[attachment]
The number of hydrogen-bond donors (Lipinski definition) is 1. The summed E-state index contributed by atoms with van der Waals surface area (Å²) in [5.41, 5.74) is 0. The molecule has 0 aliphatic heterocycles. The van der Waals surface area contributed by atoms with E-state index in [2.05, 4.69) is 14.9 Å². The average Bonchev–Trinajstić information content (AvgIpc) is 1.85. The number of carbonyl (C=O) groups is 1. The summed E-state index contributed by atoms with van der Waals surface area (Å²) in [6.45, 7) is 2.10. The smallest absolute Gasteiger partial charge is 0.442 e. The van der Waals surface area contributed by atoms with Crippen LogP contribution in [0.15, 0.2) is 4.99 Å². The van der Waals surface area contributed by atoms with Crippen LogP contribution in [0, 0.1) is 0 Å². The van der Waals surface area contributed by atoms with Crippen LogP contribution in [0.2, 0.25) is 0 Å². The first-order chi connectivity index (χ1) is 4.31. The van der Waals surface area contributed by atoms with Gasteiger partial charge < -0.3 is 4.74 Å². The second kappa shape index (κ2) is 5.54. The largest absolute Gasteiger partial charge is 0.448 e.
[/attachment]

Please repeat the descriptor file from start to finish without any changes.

The number of hydrogen-bond donors (Lipinski definition) is 1. The summed E-state index contributed by atoms with van der Waals surface area (Å²) in [5.41, 5.74) is 0. The molecule has 0 aliphatic heterocycles. The van der Waals surface area contributed by atoms with E-state index in [2.05, 4.69) is 14.9 Å². The average Bonchev–Trinajstić information content (AvgIpc) is 1.85. The number of carbonyl (C=O) groups is 1. The summed E-state index contributed by atoms with van der Waals surface area (Å²) in [6.45, 7) is 2.10. The smallest absolute Gasteiger partial charge is 0.442 e. The van der Waals surface area contributed by atoms with Crippen LogP contribution in [0.15, 0.2) is 4.99 Å². The van der Waals surface area contributed by atoms with Crippen LogP contribution in [0, 0.1) is 0 Å². The van der Waals surface area contributed by atoms with Crippen LogP contribution in [0.2, 0.25) is 0 Å². The first-order chi connectivity index (χ1) is 4.31. The van der Waals surface area contributed by atoms with Gasteiger partial charge < -0.3 is 4.74 Å². The second kappa shape index (κ2) is 5.54. The largest absolute Gasteiger partial charge is 0.448 e.